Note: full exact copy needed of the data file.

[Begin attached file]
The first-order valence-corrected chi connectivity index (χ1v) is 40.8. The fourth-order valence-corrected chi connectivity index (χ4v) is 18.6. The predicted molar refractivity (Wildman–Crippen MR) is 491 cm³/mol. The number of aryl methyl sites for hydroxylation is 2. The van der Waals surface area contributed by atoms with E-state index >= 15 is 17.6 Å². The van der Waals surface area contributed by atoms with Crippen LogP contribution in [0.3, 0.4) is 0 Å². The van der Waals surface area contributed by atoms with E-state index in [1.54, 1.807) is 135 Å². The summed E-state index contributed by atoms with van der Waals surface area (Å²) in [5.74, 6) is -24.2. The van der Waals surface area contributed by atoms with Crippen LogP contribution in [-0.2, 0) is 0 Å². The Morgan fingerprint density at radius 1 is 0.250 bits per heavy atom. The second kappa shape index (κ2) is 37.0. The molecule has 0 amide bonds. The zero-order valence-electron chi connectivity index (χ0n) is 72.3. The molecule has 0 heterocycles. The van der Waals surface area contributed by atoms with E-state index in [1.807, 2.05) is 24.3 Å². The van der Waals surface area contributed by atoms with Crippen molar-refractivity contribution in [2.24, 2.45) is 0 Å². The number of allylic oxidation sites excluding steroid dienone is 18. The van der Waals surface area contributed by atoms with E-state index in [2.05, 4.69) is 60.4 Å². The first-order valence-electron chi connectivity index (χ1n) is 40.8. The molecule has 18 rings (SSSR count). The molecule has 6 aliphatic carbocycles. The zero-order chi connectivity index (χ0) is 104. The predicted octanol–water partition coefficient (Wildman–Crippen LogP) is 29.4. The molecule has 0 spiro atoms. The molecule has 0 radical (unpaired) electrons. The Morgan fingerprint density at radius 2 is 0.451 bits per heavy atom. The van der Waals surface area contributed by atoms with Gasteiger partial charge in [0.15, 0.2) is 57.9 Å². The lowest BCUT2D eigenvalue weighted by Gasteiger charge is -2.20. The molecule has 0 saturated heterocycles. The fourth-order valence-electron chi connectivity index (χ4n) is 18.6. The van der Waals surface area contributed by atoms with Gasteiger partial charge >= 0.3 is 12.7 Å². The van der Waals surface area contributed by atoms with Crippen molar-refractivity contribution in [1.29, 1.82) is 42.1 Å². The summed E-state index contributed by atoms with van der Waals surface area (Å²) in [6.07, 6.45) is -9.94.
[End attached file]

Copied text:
The first-order valence-corrected chi connectivity index (χ1v) is 40.8. The fourth-order valence-corrected chi connectivity index (χ4v) is 18.6. The predicted molar refractivity (Wildman–Crippen MR) is 491 cm³/mol. The number of aryl methyl sites for hydroxylation is 2. The van der Waals surface area contributed by atoms with E-state index >= 15 is 17.6 Å². The van der Waals surface area contributed by atoms with Crippen LogP contribution in [0.3, 0.4) is 0 Å². The van der Waals surface area contributed by atoms with E-state index in [1.54, 1.807) is 135 Å². The summed E-state index contributed by atoms with van der Waals surface area (Å²) in [5.74, 6) is -24.2. The van der Waals surface area contributed by atoms with Crippen LogP contribution in [-0.2, 0) is 0 Å². The Morgan fingerprint density at radius 1 is 0.250 bits per heavy atom. The second kappa shape index (κ2) is 37.0. The molecule has 0 amide bonds. The zero-order valence-electron chi connectivity index (χ0n) is 72.3. The molecule has 0 heterocycles. The van der Waals surface area contributed by atoms with E-state index in [1.807, 2.05) is 24.3 Å². The van der Waals surface area contributed by atoms with Crippen molar-refractivity contribution in [2.24, 2.45) is 0 Å². The number of allylic oxidation sites excluding steroid dienone is 18. The van der Waals surface area contributed by atoms with E-state index in [2.05, 4.69) is 60.4 Å². The first-order valence-electron chi connectivity index (χ1n) is 40.8. The molecule has 18 rings (SSSR count). The molecule has 6 aliphatic carbocycles. The zero-order chi connectivity index (χ0) is 104. The predicted octanol–water partition coefficient (Wildman–Crippen LogP) is 29.4. The molecule has 0 spiro atoms. The molecule has 0 radical (unpaired) electrons. The Morgan fingerprint density at radius 2 is 0.451 bits per heavy atom. The van der Waals surface area contributed by atoms with Gasteiger partial charge in [0.15, 0.2) is 57.9 Å². The lowest BCUT2D eigenvalue weighted by Gasteiger charge is -2.20. The molecule has 0 saturated heterocycles. The fourth-order valence-electron chi connectivity index (χ4n) is 18.6. The van der Waals surface area contributed by atoms with Gasteiger partial charge >= 0.3 is 12.7 Å². The van der Waals surface area contributed by atoms with Crippen molar-refractivity contribution in [1.29, 1.82) is 42.1 Å². The summed E-state index contributed by atoms with van der Waals surface area (Å²) in [6.07, 6.45) is -9.94.